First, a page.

All NCH campuses and facilities are going tobacco-free on Nov. 19, 2009. Let me explain why.
First, we’re setting an appropriate example. Our overriding mission as a health-care system is to “promote, maintain and restore health for those we serve.” That’s what this campaign — in which we are joined by neighboring hospitals Physicians Regional Medical Center and Lee Memorial — is all about.
Second, smoking kills. Cigarettes are responsible for one in five deaths in America today. Smoking is the most common cause of premature death contributing to about 20 percent of the overall cost of health care. This habit is also as addictive as cocaine or heroin. In the United States today, 24 percent of men and 18 percent of women are addicted to smoking, according to the most recent National Health Interview Survey by the National Center for Health Statistics. Here at NCH, we estimate that about 14 percent of our colleagues currently smoke.
Our nation could probably almost cure the health-care cost crisis and the recession if smoking were eliminated. According to the American Heart Association and the American Lung Association, of the 46 million Americans who smoke, at least 80 percent say they want to quit. Even President Obama has joined the ranks of those who have either quit smoking or are trying hard to quit. The use of tobacco is banned in the White House, and President Obama chewed nicotine gum during the campaign. This is a wonderful change, since we need a healthy president who sets a good example.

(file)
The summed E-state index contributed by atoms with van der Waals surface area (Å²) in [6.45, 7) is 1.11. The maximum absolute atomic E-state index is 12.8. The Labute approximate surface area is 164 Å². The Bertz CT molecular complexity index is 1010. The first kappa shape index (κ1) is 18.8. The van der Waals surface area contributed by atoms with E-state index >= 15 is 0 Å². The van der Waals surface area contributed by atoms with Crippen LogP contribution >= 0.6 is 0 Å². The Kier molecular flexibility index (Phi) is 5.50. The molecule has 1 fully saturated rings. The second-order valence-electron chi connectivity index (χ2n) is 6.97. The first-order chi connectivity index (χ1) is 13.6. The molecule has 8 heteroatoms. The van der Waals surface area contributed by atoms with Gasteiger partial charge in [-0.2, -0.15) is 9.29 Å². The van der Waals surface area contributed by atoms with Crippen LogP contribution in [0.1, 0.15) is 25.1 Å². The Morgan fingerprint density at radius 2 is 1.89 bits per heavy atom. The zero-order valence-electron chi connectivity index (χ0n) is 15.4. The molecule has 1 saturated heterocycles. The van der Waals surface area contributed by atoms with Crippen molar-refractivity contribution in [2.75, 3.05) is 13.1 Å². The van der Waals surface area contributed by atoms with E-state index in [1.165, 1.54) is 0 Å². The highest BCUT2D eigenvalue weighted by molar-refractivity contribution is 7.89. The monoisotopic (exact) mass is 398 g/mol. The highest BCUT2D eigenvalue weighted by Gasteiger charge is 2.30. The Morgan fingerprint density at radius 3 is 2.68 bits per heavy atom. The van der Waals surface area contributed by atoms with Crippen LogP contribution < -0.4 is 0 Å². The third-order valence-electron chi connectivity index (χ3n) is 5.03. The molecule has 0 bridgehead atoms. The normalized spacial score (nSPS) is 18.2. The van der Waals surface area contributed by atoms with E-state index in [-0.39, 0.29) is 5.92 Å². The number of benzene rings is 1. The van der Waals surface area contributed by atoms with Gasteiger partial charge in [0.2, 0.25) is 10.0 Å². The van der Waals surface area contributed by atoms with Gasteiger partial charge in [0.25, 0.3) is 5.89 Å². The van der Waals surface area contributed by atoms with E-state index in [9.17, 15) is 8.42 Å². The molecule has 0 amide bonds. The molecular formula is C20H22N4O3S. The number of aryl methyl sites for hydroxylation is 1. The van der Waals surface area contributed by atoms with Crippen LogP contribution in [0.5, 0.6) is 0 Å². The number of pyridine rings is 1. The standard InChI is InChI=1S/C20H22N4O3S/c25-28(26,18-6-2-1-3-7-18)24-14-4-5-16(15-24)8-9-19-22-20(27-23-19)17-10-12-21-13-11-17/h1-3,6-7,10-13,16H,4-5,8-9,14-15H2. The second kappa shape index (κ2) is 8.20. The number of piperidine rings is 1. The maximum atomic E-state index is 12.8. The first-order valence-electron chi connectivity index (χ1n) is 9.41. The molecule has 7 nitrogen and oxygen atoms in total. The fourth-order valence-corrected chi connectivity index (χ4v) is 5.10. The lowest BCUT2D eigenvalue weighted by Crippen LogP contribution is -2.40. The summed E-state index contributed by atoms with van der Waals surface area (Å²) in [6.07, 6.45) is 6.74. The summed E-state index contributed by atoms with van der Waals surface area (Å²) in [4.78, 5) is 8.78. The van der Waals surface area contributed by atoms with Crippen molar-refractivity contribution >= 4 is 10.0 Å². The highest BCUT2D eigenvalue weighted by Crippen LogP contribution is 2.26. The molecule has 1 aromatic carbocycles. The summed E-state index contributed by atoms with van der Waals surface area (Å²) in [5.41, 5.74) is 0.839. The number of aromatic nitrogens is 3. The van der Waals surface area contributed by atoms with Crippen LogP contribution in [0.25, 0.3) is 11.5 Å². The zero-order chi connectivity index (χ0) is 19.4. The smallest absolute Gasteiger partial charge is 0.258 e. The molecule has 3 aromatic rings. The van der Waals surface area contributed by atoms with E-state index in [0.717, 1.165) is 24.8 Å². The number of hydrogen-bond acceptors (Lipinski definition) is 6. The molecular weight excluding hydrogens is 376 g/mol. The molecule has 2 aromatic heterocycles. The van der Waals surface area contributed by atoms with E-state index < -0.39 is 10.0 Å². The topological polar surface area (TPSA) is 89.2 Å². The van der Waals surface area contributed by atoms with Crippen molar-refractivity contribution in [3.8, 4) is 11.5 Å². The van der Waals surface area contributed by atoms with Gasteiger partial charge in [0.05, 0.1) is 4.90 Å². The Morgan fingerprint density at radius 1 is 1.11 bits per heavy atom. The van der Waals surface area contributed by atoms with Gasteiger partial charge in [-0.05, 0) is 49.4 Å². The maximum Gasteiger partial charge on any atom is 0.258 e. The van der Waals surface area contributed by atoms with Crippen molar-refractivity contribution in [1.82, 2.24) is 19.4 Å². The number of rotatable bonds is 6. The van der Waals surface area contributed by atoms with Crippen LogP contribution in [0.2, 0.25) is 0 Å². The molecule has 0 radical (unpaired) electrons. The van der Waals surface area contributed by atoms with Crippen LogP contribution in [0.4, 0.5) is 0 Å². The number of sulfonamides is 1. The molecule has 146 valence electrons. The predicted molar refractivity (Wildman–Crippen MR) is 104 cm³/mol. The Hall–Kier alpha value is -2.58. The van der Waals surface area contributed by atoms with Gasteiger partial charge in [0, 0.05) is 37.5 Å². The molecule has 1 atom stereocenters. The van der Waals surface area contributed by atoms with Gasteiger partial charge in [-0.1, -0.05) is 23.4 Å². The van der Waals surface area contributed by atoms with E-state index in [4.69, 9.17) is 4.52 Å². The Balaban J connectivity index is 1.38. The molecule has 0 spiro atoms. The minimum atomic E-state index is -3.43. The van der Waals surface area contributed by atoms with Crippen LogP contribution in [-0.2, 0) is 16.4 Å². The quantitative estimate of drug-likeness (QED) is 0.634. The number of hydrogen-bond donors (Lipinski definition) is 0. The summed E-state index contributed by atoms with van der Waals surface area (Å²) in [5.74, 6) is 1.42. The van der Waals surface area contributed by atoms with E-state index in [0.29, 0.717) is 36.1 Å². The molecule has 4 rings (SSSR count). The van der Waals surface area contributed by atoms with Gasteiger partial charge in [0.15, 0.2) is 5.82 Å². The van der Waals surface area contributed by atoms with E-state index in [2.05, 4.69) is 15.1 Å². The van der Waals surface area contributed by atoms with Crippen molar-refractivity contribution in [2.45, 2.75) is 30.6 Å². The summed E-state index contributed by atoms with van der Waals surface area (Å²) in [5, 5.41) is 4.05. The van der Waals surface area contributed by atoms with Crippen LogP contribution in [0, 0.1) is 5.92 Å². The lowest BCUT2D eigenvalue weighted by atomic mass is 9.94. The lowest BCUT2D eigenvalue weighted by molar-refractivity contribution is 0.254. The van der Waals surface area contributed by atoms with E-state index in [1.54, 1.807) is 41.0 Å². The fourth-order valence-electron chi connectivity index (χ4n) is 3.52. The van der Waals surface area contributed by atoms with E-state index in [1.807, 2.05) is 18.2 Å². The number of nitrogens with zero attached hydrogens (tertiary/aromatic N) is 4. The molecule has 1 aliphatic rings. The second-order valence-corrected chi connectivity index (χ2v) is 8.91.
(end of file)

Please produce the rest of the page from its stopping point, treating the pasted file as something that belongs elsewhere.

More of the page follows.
More than a million people stop smoking each year. When you quit, your risk of heart disease drops in half after one year. After 15 years of abstinence, your risk drops to that of a non-smoker. Stroke risk drops similarly. Men and women in their 30s who quit smoking can add five and three years, respectively, to their lives.
So how can we help our community stop this destructive addiction? First, we need to be compassionate and mindful that our role is to help patients, families and our colleagues stop using tobacco — not to punish, but to assist.
Nicotine replacement products and the prescriptions for anti-smoking drugs, Welbutrin and Chantix, are covered through our Express Scripts drug plan if prescribed by a physician. In addition, alternative therapies such as acupuncture and hypnosis are also covered through flex spending accounts. With time and support, a motivated person can gradually decrease intake of nicotine and overcome the addiction.
Free smoking cessation support is available through Florida Quitline, the state of Florida’s 24/7 support and counseling initiative (877-822-6669 or www.flquitline.com/); American Lung Association (www.ffsonline.org); Collier County Health Department’s Smoking Cessation five-week program (252-6852); and for NCH colleagues only, NCH Horizon Health for five free counseling sessions per year.
Scott Wiley, our director of respiratory care, is leading our effort to provide smoking cessation support in order to become smoke free on Nov. 19. In addition to offering employees nicotine replacement products, we will sponsor behavioral modification, group classes and health coaches. By stopping smoking, colleagues will have access to better value and less cost in their health plans.
Our goal, again, is to provide compassionate help so that colleagues can break this habit once and for all. Stated simply, by joining the more than 1,000 American hospitals that are already smoke-free, we’ll be saving lives.
© Copyright: Naplesnews